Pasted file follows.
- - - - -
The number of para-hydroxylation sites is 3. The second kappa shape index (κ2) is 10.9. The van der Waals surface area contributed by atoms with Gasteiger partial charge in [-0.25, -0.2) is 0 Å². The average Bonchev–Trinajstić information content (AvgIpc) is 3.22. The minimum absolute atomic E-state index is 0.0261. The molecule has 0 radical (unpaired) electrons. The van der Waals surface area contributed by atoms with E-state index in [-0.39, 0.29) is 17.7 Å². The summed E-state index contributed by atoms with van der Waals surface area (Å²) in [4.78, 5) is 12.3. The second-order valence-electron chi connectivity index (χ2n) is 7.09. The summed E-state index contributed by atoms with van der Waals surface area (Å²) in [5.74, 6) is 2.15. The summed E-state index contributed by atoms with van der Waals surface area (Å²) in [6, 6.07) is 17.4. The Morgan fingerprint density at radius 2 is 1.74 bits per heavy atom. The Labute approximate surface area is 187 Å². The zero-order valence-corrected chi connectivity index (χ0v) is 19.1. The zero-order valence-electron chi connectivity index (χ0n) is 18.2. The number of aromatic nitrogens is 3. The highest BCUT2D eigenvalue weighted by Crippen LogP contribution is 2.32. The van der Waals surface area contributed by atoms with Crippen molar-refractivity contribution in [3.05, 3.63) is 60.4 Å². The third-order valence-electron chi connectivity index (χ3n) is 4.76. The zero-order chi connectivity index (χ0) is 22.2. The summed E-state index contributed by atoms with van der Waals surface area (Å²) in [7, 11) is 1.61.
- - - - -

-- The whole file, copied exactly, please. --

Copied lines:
The number of para-hydroxylation sites is 3. The second kappa shape index (κ2) is 10.9. The van der Waals surface area contributed by atoms with Gasteiger partial charge in [-0.25, -0.2) is 0 Å². The average Bonchev–Trinajstić information content (AvgIpc) is 3.22. The minimum absolute atomic E-state index is 0.0261. The molecule has 0 radical (unpaired) electrons. The van der Waals surface area contributed by atoms with E-state index in [-0.39, 0.29) is 17.7 Å². The summed E-state index contributed by atoms with van der Waals surface area (Å²) in [4.78, 5) is 12.3. The second-order valence-electron chi connectivity index (χ2n) is 7.09. The summed E-state index contributed by atoms with van der Waals surface area (Å²) in [5.74, 6) is 2.15. The summed E-state index contributed by atoms with van der Waals surface area (Å²) in [6, 6.07) is 17.4. The Morgan fingerprint density at radius 2 is 1.74 bits per heavy atom. The Labute approximate surface area is 187 Å². The zero-order valence-corrected chi connectivity index (χ0v) is 19.1. The zero-order valence-electron chi connectivity index (χ0n) is 18.2. The number of aromatic nitrogens is 3. The highest BCUT2D eigenvalue weighted by Crippen LogP contribution is 2.32. The van der Waals surface area contributed by atoms with Crippen molar-refractivity contribution in [3.05, 3.63) is 60.4 Å². The third-order valence-electron chi connectivity index (χ3n) is 4.76. The zero-order chi connectivity index (χ0) is 22.2. The summed E-state index contributed by atoms with van der Waals surface area (Å²) in [7, 11) is 1.61.